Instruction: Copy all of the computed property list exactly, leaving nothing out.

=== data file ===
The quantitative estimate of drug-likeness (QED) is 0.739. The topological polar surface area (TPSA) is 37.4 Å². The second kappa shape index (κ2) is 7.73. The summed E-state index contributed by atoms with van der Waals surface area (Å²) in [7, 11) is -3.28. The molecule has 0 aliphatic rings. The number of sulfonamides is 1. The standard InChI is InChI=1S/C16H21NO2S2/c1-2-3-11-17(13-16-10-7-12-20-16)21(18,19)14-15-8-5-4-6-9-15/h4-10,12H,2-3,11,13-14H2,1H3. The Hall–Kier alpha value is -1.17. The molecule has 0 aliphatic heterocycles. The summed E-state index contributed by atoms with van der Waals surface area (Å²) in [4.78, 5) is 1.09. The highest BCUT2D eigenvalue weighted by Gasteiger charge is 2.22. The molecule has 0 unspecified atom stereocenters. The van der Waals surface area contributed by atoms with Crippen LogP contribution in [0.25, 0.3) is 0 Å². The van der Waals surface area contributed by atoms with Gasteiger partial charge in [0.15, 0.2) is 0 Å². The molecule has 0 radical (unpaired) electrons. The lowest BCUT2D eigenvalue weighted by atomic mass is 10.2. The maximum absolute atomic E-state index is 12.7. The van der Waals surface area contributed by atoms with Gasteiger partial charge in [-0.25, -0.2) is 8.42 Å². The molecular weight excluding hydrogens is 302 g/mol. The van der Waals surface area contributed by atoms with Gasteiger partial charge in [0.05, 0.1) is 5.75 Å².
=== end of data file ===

The quantitative estimate of drug-likeness (QED) is 0.739. The topological polar surface area (TPSA) is 37.4 Å². The second kappa shape index (κ2) is 7.73. The summed E-state index contributed by atoms with van der Waals surface area (Å²) in [7, 11) is -3.28. The molecule has 0 aliphatic rings. The number of sulfonamides is 1. The standard InChI is InChI=1S/C16H21NO2S2/c1-2-3-11-17(13-16-10-7-12-20-16)21(18,19)14-15-8-5-4-6-9-15/h4-10,12H,2-3,11,13-14H2,1H3. The Hall–Kier alpha value is -1.17. The molecule has 0 aliphatic heterocycles. The summed E-state index contributed by atoms with van der Waals surface area (Å²) in [4.78, 5) is 1.09. The highest BCUT2D eigenvalue weighted by Gasteiger charge is 2.22. The molecule has 0 unspecified atom stereocenters. The van der Waals surface area contributed by atoms with Crippen LogP contribution in [0.25, 0.3) is 0 Å². The van der Waals surface area contributed by atoms with Gasteiger partial charge in [0.15, 0.2) is 0 Å². The molecule has 0 radical (unpaired) electrons. The lowest BCUT2D eigenvalue weighted by atomic mass is 10.2. The maximum absolute atomic E-state index is 12.7. The van der Waals surface area contributed by atoms with Gasteiger partial charge in [-0.25, -0.2) is 8.42 Å². The molecular weight excluding hydrogens is 302 g/mol. The van der Waals surface area contributed by atoms with Gasteiger partial charge in [0.05, 0.1) is 5.75 Å².